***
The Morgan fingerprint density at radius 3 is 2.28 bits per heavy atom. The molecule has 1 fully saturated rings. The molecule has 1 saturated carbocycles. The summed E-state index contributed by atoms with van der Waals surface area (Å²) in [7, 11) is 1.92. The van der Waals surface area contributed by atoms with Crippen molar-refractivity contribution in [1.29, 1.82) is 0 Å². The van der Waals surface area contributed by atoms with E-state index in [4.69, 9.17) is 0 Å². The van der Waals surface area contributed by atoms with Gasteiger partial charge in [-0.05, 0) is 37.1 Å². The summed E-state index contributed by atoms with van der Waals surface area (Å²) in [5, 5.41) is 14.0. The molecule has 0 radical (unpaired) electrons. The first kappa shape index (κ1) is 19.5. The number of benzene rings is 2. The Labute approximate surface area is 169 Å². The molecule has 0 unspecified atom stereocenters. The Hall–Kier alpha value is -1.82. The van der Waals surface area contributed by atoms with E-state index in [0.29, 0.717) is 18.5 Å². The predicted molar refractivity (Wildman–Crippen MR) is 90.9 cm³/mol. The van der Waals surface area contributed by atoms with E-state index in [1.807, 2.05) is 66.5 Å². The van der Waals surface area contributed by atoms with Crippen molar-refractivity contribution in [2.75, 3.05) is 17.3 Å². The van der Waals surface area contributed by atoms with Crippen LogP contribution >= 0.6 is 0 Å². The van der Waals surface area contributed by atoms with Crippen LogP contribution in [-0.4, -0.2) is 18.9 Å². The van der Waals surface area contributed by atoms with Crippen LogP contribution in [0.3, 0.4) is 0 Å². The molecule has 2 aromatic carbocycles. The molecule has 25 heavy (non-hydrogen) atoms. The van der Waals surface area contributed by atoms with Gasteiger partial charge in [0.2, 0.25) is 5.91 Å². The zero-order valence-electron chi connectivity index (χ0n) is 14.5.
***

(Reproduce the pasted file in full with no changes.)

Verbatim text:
The Morgan fingerprint density at radius 3 is 2.28 bits per heavy atom. The molecule has 1 fully saturated rings. The molecule has 1 saturated carbocycles. The summed E-state index contributed by atoms with van der Waals surface area (Å²) in [7, 11) is 1.92. The van der Waals surface area contributed by atoms with Crippen molar-refractivity contribution in [1.29, 1.82) is 0 Å². The van der Waals surface area contributed by atoms with E-state index in [4.69, 9.17) is 0 Å². The van der Waals surface area contributed by atoms with Gasteiger partial charge in [-0.05, 0) is 37.1 Å². The summed E-state index contributed by atoms with van der Waals surface area (Å²) in [5, 5.41) is 14.0. The molecule has 0 radical (unpaired) electrons. The first kappa shape index (κ1) is 19.5. The number of benzene rings is 2. The Labute approximate surface area is 169 Å². The molecule has 0 unspecified atom stereocenters. The Hall–Kier alpha value is -1.82. The van der Waals surface area contributed by atoms with E-state index in [0.29, 0.717) is 18.5 Å². The predicted molar refractivity (Wildman–Crippen MR) is 90.9 cm³/mol. The van der Waals surface area contributed by atoms with E-state index in [1.807, 2.05) is 66.5 Å². The van der Waals surface area contributed by atoms with Crippen molar-refractivity contribution in [2.75, 3.05) is 17.3 Å². The van der Waals surface area contributed by atoms with Crippen LogP contribution >= 0.6 is 0 Å². The van der Waals surface area contributed by atoms with Crippen LogP contribution in [-0.4, -0.2) is 18.9 Å². The van der Waals surface area contributed by atoms with Crippen LogP contribution in [0.3, 0.4) is 0 Å². The molecule has 2 aromatic carbocycles. The molecule has 25 heavy (non-hydrogen) atoms. The van der Waals surface area contributed by atoms with Gasteiger partial charge in [0.2, 0.25) is 5.91 Å². The zero-order valence-electron chi connectivity index (χ0n) is 14.5.